Effect of pre-exercise caffeine intake on endurance performance and core temperature regulation during exercise in the heat: a systematic review and analysis.

Naulleau C, Jeker D, Pancrate T, Claveau P, Deshayes TA, Burke LM, Goulet EDB. Sports Med. 2022 May 26. doi: 10.1007/s40279-022-01692-1. Epub ahead of print.


Take-Home Message

Caffeine intake (6mg/kg) 1 hour before exercise in the heat has a minimal effect on improving endurance performance and increasing core body temperature.


Caffeine is an ergogenic aid; however, prior studies have led to conflicting results about the effect of caffeine during exercise in hot environmental conditions.

Study Goal

Naulleau and colleagues completed a systematic review and meta-analysis to assess the effect of pre-exercise caffeine intake on endurance performance and core body temperature regulation when someone exercises in the heat.


The researchers completed a comprehensive literature search. They included an article if it met five inclusion criteria: (1) placebo-controlled or randomized controlled trial study design, (2) included healthy adults, (3) studied endurance exercise for at least 20 minutes, (4) caffeine intake (swallowed without another compound) at least 30 minutes prior to exercise, (5) assessed core body temperature via rectal, esophageal, or gastrointestinal intake. The authors included 13 articles in the final systematic review. Twelve studies reported on core body temperature regulation, and 6 reported on exercise performance.


Overall, the average caffeine dose was 6mg/kg of body weight taken ~1 hour before exercise at 34oC. On average, participants exercised for ~70 minutes. The authors analyzed data from 212 participants (90% men). While caffeine had a no-to-minimal impact on exercise performance (-1 to 5% improvement), it caused a slightly greater rate of increase in core body temperature (0.10 oC/hour) compared to a placebo.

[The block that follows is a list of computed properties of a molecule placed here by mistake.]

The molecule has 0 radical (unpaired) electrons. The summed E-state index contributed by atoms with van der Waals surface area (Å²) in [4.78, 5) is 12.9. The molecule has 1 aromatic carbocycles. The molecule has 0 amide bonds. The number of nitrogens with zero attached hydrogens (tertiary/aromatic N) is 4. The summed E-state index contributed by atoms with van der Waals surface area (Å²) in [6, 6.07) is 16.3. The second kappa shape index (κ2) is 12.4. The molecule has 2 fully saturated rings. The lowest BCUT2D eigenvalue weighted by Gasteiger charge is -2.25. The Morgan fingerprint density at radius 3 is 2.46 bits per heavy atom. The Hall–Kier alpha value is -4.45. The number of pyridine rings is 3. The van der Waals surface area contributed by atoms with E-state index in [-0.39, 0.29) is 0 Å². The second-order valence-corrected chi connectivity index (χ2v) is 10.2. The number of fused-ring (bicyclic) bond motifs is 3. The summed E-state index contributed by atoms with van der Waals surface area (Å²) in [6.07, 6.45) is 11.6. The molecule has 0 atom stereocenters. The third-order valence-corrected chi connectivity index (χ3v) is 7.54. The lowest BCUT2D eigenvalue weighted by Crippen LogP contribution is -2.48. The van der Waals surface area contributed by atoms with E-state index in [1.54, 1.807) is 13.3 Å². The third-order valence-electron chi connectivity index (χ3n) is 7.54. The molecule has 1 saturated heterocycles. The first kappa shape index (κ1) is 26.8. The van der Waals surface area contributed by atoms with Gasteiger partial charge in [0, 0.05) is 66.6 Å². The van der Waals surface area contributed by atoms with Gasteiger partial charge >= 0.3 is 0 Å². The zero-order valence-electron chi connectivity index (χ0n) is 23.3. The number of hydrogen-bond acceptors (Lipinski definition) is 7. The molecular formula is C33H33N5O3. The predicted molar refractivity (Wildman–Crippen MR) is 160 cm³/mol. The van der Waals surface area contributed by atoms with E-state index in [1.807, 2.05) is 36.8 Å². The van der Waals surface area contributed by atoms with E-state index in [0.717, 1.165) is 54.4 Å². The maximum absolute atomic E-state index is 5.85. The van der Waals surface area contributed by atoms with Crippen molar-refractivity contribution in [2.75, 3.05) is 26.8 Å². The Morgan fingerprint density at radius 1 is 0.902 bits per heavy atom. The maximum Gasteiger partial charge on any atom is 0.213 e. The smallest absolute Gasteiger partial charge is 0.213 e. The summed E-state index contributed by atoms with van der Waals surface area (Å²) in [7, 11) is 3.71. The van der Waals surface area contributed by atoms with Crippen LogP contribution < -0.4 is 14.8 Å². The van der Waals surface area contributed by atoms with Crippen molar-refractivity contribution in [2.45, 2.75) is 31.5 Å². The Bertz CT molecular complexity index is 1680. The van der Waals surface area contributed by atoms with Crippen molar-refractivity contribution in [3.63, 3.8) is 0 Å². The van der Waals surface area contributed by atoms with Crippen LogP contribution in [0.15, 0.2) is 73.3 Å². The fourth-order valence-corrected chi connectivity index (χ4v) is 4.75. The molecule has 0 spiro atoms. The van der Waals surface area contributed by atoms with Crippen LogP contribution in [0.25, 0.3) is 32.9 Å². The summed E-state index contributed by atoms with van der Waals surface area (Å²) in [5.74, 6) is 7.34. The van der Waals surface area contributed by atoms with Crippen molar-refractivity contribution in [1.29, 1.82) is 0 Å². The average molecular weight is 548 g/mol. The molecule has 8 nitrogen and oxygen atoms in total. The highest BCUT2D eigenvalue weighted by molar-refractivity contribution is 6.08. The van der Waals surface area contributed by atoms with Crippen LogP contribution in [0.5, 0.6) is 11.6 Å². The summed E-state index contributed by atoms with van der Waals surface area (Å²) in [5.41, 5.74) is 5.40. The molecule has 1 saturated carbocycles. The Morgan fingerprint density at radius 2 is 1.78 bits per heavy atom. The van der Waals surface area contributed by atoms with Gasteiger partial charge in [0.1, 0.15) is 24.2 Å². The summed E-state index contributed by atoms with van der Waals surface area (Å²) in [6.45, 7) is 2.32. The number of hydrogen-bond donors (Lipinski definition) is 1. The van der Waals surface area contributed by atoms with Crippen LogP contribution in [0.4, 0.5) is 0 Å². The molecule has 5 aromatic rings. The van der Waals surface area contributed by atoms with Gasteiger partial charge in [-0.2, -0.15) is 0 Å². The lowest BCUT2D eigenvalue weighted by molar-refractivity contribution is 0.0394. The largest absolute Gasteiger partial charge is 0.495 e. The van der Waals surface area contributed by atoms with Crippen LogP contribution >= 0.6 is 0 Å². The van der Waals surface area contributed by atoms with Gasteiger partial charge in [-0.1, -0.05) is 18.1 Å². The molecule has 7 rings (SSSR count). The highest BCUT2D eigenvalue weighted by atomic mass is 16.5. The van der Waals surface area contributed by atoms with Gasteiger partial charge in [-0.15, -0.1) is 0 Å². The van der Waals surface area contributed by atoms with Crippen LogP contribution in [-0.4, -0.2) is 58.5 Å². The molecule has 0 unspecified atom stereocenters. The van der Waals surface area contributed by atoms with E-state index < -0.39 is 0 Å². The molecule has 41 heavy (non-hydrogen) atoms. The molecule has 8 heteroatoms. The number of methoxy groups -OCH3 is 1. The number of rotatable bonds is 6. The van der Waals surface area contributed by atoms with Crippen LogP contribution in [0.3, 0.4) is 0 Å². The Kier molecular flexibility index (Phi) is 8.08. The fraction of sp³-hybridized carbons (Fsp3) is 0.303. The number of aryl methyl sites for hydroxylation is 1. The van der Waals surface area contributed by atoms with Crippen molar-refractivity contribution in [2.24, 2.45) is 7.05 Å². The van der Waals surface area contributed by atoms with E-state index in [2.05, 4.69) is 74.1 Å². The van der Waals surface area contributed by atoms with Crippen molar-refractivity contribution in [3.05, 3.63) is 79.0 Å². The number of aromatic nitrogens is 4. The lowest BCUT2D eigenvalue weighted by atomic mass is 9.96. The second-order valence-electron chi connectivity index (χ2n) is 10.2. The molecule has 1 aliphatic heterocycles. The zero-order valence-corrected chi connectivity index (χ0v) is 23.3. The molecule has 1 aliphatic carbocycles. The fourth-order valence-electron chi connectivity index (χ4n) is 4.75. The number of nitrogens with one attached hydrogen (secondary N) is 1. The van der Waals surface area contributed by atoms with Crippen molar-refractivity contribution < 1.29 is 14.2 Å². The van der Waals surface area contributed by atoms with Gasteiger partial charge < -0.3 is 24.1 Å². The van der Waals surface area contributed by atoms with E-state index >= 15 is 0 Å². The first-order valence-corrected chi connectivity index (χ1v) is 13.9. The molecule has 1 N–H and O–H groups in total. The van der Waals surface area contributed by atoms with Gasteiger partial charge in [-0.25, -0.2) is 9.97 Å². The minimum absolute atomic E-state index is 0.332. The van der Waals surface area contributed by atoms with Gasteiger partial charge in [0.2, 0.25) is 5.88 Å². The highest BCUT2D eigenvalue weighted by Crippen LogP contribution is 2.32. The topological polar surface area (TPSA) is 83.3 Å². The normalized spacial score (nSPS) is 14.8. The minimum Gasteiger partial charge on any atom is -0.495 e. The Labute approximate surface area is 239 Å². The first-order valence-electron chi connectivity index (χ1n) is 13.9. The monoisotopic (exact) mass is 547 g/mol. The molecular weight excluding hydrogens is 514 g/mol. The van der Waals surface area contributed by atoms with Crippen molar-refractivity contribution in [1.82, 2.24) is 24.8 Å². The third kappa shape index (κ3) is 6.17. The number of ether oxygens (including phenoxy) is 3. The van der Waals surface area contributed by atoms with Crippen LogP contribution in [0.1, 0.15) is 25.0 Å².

The authors demonstrated that caffeine intake had little impact on exercise performance and core body temperature changes in a hot environment. However, in some circumstances, a slight improvement in exercise performance may be beneficial. Hence, if an athlete wants to take caffeine before endurance exercise in the heat, we can at least be reassured that it is unlikely to adversely affect their core body temperature. However, we should be cautious in generalizing these results because the studies were primarily among healthy adult men. Hence, more high-quality research needs to assess caffeine in these conditions among females and younger athletes.

Clinical Implications

Sports medicine team members should be aware that caffeine’s effect on people exercising in the heat may be minimal, but we know very little about its impact on females or young athletes.

Questions for Discussion

How do you advise your athletes with regards to caffeine intake prior to exercise? Based on the conclusions of this study, would you be more or less likely to advise your athletes on the proper use of caffeine?

Written by: Kyle Harris
Reviewed by: Jeffrey Driban

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